One April morning in the 1990s during my commute to work on a project teaching business concepts and practices to professors and managers at the National Economics University in Hanoi, I saw red.
Hundreds of Vietnamese flags, red with a yellow star, flapped on poles or draped from windowsills of apartment buildings, offices, schools, and hospitals. When I got to work, I asked a colleague what was going on.
“Today is April 30, Liberation Day, when we defeated the American imperialists in 1975.”
Lopsided war statistics
Vietnamese who fought in the war rarely mention it. But some of their children, now in their 40s, will talk when the moment is right.
Dinh remembers moving from village to village every few weeks to avoid bombs. Chien, born during the war, is proud of his name, which means “The Fighter.” His brother, born after the war, is named An, which means peace. Ha’s mother gave her a new dress on Liberation Day.
Statistics about the American War, as it’s called in Vietnam, are lopsided.
Devastating for both sides, to be sure. Yet, once the war ended, it seemed that while many Americans couldn’t let go, the Vietnamese moved on.
A few years later, they fought two more wars, with China and Cambodia. The “American War” was just one of many over the country’s 2000 years of history.
If you ask Vietnamese what they think about Americans, for years each gave the same response, which I call the Four F’s: “We never forget, we try to forgive, we make friends with our enemies and we look to the future.”
So after the war, they got to work, looking to the future, and it’s paid off.
An economy on the move
The men I worked with in 1994, just after the US lifted the trade embargo with Vietnam, wore rubber-tire-soled sandals and their one-size fits all belts wrapped almost twice around their thin waists.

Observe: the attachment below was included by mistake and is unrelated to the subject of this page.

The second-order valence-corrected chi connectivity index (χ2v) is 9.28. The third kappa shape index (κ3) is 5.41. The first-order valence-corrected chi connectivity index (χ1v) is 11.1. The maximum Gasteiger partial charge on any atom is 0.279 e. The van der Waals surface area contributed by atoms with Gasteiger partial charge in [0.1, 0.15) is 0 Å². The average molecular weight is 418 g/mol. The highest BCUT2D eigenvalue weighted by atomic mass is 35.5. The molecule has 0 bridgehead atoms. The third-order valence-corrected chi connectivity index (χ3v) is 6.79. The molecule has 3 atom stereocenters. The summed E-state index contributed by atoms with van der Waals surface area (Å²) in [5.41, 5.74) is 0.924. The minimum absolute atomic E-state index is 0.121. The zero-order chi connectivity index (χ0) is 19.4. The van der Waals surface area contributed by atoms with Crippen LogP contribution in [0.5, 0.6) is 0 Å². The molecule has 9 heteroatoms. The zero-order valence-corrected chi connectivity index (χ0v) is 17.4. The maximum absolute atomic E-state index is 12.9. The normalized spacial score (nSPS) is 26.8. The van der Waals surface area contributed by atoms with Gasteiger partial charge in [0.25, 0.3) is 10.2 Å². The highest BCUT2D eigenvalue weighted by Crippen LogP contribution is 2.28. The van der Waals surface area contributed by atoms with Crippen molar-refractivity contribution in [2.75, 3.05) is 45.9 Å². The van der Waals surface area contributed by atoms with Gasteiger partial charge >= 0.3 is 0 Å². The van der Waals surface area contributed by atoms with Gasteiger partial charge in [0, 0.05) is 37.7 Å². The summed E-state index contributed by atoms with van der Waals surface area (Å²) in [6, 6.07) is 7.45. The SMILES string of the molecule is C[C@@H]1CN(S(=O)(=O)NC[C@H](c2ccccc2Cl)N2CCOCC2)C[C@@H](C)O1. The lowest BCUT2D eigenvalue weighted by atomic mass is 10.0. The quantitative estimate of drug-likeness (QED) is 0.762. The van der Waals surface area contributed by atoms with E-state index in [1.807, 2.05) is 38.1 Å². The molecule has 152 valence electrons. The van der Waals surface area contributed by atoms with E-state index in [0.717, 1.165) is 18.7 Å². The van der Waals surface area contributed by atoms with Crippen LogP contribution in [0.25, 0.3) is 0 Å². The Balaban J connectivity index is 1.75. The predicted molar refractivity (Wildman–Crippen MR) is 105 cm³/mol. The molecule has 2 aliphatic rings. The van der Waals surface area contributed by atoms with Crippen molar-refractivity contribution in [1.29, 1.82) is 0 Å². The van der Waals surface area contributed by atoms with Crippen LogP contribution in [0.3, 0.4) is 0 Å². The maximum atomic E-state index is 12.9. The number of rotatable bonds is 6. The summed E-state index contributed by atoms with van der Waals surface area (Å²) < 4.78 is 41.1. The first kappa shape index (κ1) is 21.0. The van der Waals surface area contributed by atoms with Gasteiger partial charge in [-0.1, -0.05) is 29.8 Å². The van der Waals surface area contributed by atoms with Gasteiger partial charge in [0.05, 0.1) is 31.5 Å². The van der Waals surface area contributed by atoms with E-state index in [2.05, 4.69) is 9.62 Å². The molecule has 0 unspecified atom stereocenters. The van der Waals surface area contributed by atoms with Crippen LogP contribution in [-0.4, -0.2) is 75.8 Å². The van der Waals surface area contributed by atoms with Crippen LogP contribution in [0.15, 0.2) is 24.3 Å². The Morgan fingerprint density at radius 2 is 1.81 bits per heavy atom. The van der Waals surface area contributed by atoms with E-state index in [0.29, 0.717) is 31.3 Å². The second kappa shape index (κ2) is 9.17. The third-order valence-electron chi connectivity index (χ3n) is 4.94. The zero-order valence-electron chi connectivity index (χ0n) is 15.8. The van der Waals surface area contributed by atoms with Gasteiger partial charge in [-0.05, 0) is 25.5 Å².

The women wore white shirts and black trousers, every day.
When I asked what they wanted from the newly launched “market oriented economy under socialist guidance,” the men said “leather shoes.” Women wanted to have a second child.
They now have leather shoes, more children and an economy on the move. Since July 1995, when the US and Vietnam reestablished diplomatic relations, to 2014, per capita GDP in Vietnam grew from $288 to $1910. Kham/Reuters
By 2011, according to the Vietnam Chamber of Commerce and Industry, 500,000 small/medium sized enterprises employed 50% of Vietnam’s labor force and represented 40% of consumer goods and exports.
But again the statistics, while small relative to our other trading partners, seem lopsided.
Vietnam exports $30 billion to the US and imports just under $6 billion. We buy lots of apparel and footwear, they go for infrastructure and education.
This reminds me of one of the first Vietnamese people I met in 1994 who said, “We conquered you in the war and we will conquer you in business.”
Should we worry? I don’t, largely because of entrepreneurs like Nguyen Trong Khang.
The ‘bridge generation’
Like so many who were children in the war, Khang has changed his life and Vietnam’s.
In 1999, he founded a firm producing identity cards that now employs over 400 people, received a national award as one of the top five entrepreneurs in the country in 2014, and bought a house in Portland, Oregon, near his son’s college.
Khang has also started a scholarship to help young Vietnamese study in the US. The number of young Vietnamese who want study in America is steadily increasing. In 2013 the US was the second largest recipient of Vietnamese students (after Australia) with over 19,000.
Khang and others like him represent Vietnam’s “bridge generation,” those who stand with one foot in the memory of the war and the other planted in the future, making life better. They also help create a bridge between our countries.
So next time I’m in Hanoi on 30 April, I’ll be delighted to celebrate Liberation Day with the Vietnamese. Maybe I’ll do it today in the US as well.
My university, Boise State University, received funding for an aid project at the National Economics University, Hanoi, Vietnam: 1994-1999: from the Swedish International Development Cooperation Agency -- $7.0 million 2000-2003: from the USAID -- $1.5 million The funding included a "train the trainer" portion (delivering our MBA three times, to 84 professors and businesspeople in Vietnam and a portion that focused on helping to establish Vietnam's first international standard business school (e.g., working with administrators, providing technical infrastructure and training, supporting additional graduate training for professors, supporting travel to conferences and other training, supporting research projects within Vietnam).
Authors: The Conversation